A book exchange isn't a new idea but a couple of British expats are taking things to a new level with monthly book swaps at Le Carmen, a cocktail bar in Paris which was once a popular haunt of Georges Bizet and is named after his most famous opera.
I know you're never supposed to say never (who knows what life will bring) but here's something that I will never-ever do. And I mean it. I will never join a book club. I don't care if an Ivy League English professor moderates the discussion or it's filled with literati.
I'm not a club person to begin with and, honestly, I just don't get the whole notion of having one about books. Why do I want a gaggle of readers dictating my literature? Picking a book--I mean truly immersing in one--is one of the few things in life that comes without any ties. Everything else has strings attached. I must meet deadlines (and read relevant literature for them). I'm obligated to my husband, four children, two dogs, three goldfish, and one tortoise--all of whom require varying degrees of food, walks, and nurturing.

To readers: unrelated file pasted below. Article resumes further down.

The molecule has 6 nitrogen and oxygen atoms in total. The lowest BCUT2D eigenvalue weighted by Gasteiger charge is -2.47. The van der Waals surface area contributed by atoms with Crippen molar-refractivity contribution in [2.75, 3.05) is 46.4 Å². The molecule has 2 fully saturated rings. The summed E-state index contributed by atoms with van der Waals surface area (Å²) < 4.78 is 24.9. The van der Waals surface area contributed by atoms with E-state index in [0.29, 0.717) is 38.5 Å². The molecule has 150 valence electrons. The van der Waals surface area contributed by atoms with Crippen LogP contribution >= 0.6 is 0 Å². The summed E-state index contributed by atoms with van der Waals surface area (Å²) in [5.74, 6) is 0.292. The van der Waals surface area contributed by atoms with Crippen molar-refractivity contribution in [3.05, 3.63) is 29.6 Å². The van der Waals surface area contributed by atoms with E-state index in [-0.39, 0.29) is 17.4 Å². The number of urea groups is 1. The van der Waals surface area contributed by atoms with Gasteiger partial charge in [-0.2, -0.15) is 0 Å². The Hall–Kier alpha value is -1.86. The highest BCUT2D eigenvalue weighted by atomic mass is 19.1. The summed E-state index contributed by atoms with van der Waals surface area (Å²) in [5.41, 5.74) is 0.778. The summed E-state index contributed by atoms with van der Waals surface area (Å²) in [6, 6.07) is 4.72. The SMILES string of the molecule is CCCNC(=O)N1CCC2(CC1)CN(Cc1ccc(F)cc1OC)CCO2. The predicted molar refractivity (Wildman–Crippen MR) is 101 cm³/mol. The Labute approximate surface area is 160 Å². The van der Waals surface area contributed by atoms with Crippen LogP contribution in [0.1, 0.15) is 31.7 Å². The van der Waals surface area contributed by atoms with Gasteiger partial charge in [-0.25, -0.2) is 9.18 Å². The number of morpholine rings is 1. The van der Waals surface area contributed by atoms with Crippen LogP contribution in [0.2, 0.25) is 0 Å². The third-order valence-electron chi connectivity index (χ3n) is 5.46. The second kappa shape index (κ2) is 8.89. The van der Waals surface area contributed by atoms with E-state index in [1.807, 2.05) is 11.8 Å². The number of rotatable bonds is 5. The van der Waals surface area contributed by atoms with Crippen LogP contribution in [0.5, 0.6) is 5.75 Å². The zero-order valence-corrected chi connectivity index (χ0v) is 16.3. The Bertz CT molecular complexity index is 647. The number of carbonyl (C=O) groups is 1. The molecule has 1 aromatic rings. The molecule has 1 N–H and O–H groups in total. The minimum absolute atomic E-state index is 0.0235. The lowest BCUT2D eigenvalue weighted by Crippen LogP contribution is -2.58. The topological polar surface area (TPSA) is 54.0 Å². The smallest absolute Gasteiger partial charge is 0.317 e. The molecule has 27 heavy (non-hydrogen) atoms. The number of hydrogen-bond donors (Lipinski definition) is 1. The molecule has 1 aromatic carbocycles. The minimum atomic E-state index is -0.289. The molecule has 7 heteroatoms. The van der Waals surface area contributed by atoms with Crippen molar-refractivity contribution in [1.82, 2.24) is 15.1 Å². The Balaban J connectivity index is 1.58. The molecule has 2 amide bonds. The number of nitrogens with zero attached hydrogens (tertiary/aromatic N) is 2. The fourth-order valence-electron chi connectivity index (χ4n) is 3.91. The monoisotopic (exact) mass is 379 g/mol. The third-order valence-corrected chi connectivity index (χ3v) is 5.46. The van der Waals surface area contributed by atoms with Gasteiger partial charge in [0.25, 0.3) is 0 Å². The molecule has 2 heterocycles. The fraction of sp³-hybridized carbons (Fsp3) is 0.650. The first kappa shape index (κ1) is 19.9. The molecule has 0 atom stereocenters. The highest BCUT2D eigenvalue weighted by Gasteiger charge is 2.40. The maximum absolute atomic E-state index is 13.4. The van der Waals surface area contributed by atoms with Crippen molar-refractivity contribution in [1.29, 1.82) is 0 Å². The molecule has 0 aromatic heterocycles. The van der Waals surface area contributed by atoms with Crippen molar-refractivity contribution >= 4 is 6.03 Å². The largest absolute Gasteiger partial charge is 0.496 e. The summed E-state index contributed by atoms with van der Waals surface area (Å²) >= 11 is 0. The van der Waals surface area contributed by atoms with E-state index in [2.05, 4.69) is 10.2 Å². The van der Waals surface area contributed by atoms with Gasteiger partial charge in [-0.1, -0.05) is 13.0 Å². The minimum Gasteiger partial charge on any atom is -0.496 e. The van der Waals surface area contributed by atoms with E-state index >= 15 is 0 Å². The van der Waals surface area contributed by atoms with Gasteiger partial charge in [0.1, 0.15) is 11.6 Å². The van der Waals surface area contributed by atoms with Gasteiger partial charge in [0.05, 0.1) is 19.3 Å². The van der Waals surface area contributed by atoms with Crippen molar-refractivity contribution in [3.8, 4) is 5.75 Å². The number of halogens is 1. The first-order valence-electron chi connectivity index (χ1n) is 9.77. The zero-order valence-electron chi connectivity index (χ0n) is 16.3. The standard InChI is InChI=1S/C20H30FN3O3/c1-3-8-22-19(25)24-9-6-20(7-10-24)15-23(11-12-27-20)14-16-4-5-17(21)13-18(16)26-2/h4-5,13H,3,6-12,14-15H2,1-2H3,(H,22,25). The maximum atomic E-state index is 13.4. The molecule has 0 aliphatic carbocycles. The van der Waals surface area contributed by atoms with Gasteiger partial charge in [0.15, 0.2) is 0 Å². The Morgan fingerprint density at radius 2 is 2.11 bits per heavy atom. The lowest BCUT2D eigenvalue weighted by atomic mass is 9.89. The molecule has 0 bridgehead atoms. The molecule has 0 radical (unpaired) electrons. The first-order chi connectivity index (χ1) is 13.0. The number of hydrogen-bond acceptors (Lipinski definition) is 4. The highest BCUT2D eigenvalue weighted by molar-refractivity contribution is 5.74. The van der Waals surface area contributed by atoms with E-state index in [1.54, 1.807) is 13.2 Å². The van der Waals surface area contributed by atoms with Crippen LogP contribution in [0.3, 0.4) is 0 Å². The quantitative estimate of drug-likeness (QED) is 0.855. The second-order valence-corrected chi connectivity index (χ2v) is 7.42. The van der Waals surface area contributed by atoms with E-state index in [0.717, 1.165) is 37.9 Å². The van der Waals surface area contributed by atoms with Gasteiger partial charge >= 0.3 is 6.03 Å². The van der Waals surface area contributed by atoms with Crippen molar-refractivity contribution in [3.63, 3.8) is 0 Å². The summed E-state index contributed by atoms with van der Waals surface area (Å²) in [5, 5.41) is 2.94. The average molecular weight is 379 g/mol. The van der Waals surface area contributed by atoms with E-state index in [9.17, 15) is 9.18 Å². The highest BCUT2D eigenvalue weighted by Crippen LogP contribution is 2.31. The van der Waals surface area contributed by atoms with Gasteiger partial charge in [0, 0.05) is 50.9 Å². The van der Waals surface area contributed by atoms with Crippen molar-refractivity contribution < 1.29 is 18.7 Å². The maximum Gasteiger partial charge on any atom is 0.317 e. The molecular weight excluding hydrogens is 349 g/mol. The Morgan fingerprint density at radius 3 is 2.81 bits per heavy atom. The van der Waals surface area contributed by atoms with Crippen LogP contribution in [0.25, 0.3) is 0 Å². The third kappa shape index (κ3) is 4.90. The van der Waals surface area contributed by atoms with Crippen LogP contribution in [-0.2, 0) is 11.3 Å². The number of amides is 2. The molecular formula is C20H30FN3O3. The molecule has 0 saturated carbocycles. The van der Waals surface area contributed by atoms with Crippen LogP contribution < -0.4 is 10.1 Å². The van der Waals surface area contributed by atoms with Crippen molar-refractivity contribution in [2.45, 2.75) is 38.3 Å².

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I just came across this early interview with J.K. Rowling (probably from late 1998 or early 1999). She's sitting in the now famous Edinburgh House cafe in Edinburgh where she wrote the early Harry Potter books. She looks, frankly, exhausted, but hugely excited to have sold 30,000 copies of her first two books - especially as her agent told her, "there's not much money in children's books." She goes on to say that she's always wanted to write but "my realistic side had not allowed me to dream about half of what has happened to me," - this in reference to her agent selling the first two Harry Potter books to eight countries so, as she says with huge excitement, "it will be translated in France, Germany, Greece, Holland, Italy and Finland ... I love the idea of saying I'm big in Finland!"
An endless supply of quotes exist telling us we should do what we love in life. Though many are cliché, I found myself rooting around for just the right one after hearing Alexander McCall Smith read from his latest book,
Tea Time for the Traditionally Built. Having read most of the books in his No.1 Ladies' Detective Agency series, I was eager to see and hear in person the man who brought me the much adored Precious Ramotswe. As I entered the Borders bookstore in Ann Arbor, it was evident that I was not alone.
Since I probably haven't had the pleasure of listening to someone read to me since kindergarten carpet time, it was with happy nostalgia that I sat cross-legged and elbow to elbow on the bookstore floor, listening to the cadenced voice of Mr. McCall Smith. Bewitched by his lilt and laughter, he quickly transformed the packed room of overwrought adults into a sea of sunny, eager faces as he read his favorite passages from Tea Time.